Lankford Moves To Permanently ‘Sunset’ Federal Wind Incentive

Oct 8, 2015

U.S. Sen. James Lankford is introducing a bill to remove an expired wind energy incentive from the federal tax code.

The federal Production Tax Credit for wind energy expired in December 2014, but since it’s part of the tax code, lawmakers can extend it by bundling it with legislation to extend other tax credits and incentives. That has happened as recently as July, when a Senate committee voted to extend the PTC as part of a $95 billion bundle of incentives.

That incentive bundle, called the Tax Relief Extension Act of 2015, hasn’t been scheduled for a full vote. The bill by Lankford, R-Oklahoma City, would make permanent the “sunset” of the PTC for wind energy. In a statement, Lankford’s office said the wind industry is self-sustainable and doesn’t need the subsidy:

Wind generation has grown 5,000 percent and production has spiked from 2.8 million megawatt-hours to 167.6 million megawatt-hours. Meanwhile, the cost to taxpayers for the PTC for all qualified renewables has increased substantially since it was put in place. Though the industry no longer needs the support, another two year extension of the subsidy is estimated to cost taxpayers $10.5 billion over the next ten years, and nearly all of the funding is attributable to the wind industry.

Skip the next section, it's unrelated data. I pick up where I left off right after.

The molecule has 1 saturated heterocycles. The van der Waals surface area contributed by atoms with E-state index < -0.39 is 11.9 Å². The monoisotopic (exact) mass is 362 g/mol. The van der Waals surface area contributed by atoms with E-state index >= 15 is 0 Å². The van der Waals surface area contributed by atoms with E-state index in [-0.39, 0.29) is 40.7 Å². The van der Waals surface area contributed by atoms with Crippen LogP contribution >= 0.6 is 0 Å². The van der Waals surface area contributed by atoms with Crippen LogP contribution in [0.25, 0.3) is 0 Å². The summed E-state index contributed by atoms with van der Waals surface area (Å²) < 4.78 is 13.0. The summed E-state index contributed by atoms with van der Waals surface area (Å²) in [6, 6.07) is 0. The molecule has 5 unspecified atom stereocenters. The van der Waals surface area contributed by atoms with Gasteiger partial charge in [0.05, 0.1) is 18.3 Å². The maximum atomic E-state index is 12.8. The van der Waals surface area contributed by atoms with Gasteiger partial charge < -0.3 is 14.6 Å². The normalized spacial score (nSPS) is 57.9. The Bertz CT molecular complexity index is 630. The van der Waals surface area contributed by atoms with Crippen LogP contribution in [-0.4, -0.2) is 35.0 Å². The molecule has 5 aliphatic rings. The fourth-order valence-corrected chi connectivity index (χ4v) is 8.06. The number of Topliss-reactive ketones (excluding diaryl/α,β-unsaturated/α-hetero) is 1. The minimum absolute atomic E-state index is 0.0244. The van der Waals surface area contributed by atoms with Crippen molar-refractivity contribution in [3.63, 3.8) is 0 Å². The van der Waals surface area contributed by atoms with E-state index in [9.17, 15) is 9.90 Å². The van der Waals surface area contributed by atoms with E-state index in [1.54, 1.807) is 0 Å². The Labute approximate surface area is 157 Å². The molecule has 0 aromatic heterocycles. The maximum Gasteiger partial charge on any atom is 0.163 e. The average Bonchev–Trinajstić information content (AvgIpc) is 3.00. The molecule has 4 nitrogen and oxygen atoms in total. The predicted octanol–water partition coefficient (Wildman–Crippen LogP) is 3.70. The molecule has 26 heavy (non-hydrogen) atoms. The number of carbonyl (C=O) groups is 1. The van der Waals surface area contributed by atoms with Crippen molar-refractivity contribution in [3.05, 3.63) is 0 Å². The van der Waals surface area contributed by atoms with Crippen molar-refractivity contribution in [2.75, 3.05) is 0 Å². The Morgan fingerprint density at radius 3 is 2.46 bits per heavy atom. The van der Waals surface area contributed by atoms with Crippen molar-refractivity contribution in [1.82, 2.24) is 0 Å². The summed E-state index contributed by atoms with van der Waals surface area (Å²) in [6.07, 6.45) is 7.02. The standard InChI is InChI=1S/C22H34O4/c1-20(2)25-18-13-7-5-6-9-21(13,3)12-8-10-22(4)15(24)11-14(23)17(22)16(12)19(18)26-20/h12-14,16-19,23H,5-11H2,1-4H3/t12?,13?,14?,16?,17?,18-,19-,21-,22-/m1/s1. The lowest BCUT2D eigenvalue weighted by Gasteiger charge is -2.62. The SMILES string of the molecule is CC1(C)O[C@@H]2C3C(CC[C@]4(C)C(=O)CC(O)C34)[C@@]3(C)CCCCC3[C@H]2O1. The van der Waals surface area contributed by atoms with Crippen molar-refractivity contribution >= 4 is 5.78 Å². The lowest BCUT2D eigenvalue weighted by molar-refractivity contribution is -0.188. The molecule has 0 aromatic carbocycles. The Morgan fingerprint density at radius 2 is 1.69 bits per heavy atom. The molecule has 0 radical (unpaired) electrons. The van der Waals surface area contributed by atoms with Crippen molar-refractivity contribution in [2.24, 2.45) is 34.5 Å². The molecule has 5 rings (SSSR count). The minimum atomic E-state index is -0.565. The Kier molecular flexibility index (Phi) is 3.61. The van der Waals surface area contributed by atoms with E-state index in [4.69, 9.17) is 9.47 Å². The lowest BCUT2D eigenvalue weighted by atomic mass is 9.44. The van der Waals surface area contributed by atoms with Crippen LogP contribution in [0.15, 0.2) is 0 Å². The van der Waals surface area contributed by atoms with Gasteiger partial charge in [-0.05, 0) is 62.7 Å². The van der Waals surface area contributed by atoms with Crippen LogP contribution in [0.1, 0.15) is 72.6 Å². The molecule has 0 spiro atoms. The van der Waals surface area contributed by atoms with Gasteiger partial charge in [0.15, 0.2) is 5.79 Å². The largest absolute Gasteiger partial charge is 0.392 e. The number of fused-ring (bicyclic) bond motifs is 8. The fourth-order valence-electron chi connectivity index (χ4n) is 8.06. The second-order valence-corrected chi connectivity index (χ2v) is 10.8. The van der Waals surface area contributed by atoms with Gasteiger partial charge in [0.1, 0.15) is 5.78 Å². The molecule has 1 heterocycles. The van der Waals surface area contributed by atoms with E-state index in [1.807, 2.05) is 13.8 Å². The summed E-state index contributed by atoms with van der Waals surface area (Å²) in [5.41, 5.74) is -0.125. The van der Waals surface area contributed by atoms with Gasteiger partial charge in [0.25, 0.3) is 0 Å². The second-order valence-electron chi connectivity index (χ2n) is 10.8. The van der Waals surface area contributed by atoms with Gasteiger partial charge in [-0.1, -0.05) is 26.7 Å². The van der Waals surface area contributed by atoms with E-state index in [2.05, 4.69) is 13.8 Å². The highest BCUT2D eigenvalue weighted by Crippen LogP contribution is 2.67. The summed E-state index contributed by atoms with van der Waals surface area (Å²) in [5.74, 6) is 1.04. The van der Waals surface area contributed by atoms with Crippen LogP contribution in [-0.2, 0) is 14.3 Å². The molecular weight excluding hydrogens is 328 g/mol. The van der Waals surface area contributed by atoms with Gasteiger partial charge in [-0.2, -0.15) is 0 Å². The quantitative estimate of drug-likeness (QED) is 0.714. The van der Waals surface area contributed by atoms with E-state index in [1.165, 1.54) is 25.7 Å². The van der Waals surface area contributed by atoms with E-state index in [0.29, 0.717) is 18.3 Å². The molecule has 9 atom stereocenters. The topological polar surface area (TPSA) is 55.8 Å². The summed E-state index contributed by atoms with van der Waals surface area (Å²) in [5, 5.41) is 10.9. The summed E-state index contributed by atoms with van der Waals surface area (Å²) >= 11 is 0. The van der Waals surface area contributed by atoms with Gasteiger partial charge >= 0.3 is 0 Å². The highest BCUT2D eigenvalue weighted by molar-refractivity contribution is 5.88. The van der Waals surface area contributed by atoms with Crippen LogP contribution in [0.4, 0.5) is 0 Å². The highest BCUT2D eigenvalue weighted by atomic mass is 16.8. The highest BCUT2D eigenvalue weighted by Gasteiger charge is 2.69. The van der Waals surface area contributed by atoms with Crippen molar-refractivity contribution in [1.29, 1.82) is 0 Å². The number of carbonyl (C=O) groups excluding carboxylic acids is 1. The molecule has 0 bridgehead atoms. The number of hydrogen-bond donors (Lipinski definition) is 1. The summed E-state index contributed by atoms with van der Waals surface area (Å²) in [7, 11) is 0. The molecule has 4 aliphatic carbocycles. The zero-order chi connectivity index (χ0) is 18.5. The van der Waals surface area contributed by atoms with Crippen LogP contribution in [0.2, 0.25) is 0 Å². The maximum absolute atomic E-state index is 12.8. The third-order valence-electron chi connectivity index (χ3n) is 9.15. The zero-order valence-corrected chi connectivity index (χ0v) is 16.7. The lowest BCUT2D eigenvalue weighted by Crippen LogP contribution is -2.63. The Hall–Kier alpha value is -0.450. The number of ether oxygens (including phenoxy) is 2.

“The PTC was put in place to encourage new innovations and supply our country with diverse energy,” said Lankford. “I am a fan of an all-of-the-above energy strategy, and I certainly support wind as a large part of that goal. The wind industry has made major strides over the past two decades, and they have proven their industry to be efficient and self-sustainable. There is no need for the taxpayer to continue to subsidize a wind start-up tax credit.”

Wind energy is big in Oklahoma, which ranks No. 5 in installed wind capacity. The wind industry has pushed lawmakers to extend the federal PTC — a 2.3 cent per kilowatt hour credit on wind-generated electricity for up to 10 years — which Congress has let expire five times since it was enacted in 1992.

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